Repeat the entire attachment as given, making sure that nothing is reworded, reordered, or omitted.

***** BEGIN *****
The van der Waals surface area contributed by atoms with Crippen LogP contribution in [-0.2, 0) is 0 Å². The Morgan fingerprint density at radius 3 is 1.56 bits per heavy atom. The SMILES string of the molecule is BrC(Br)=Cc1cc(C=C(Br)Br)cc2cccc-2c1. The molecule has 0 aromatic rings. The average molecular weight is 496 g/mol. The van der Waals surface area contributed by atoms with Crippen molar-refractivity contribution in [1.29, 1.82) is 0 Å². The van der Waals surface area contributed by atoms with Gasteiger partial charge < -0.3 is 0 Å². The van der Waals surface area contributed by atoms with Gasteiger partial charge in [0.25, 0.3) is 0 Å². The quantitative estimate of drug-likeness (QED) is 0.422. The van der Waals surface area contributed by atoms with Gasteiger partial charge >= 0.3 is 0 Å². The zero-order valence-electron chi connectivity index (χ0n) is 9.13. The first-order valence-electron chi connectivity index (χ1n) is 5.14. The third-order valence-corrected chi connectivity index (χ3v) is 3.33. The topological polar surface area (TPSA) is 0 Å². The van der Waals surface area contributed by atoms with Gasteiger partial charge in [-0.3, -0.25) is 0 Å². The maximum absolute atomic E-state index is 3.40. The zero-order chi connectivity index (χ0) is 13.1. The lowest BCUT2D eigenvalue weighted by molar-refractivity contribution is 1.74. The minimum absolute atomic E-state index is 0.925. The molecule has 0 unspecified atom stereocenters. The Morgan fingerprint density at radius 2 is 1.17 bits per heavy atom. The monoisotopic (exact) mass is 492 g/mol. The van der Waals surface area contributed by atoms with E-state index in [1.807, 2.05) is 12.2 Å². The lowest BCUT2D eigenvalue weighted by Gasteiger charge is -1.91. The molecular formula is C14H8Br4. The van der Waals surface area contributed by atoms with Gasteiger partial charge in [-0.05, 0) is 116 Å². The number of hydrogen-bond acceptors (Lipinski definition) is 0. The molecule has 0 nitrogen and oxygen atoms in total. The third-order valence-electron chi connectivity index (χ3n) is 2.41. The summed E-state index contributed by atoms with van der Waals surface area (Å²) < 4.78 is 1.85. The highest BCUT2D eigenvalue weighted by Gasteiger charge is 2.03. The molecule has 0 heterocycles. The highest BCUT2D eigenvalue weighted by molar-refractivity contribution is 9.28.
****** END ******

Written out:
The van der Waals surface area contributed by atoms with Crippen LogP contribution in [-0.2, 0) is 0 Å². The Morgan fingerprint density at radius 3 is 1.56 bits per heavy atom. The SMILES string of the molecule is BrC(Br)=Cc1cc(C=C(Br)Br)cc2cccc-2c1. The molecule has 0 aromatic rings. The average molecular weight is 496 g/mol. The van der Waals surface area contributed by atoms with Crippen molar-refractivity contribution in [1.29, 1.82) is 0 Å². The van der Waals surface area contributed by atoms with Gasteiger partial charge < -0.3 is 0 Å². The van der Waals surface area contributed by atoms with Gasteiger partial charge in [0.25, 0.3) is 0 Å². The quantitative estimate of drug-likeness (QED) is 0.422. The van der Waals surface area contributed by atoms with Gasteiger partial charge >= 0.3 is 0 Å². The zero-order valence-electron chi connectivity index (χ0n) is 9.13. The first-order valence-electron chi connectivity index (χ1n) is 5.14. The third-order valence-corrected chi connectivity index (χ3v) is 3.33. The topological polar surface area (TPSA) is 0 Å². The van der Waals surface area contributed by atoms with Gasteiger partial charge in [-0.3, -0.25) is 0 Å². The maximum absolute atomic E-state index is 3.40. The zero-order chi connectivity index (χ0) is 13.1. The lowest BCUT2D eigenvalue weighted by molar-refractivity contribution is 1.74. The minimum absolute atomic E-state index is 0.925. The molecule has 0 unspecified atom stereocenters. The Morgan fingerprint density at radius 2 is 1.17 bits per heavy atom. The monoisotopic (exact) mass is 492 g/mol. The van der Waals surface area contributed by atoms with E-state index in [1.807, 2.05) is 12.2 Å². The lowest BCUT2D eigenvalue weighted by Gasteiger charge is -1.91. The molecular formula is C14H8Br4. The van der Waals surface area contributed by atoms with Gasteiger partial charge in [-0.05, 0) is 116 Å². The number of hydrogen-bond acceptors (Lipinski definition) is 0. The molecule has 0 nitrogen and oxygen atoms in total. The third-order valence-electron chi connectivity index (χ3n) is 2.41. The summed E-state index contributed by atoms with van der Waals surface area (Å²) < 4.78 is 1.85. The highest BCUT2D eigenvalue weighted by Gasteiger charge is 2.03. The molecule has 0 heterocycles. The highest BCUT2D eigenvalue weighted by molar-refractivity contribution is 9.28.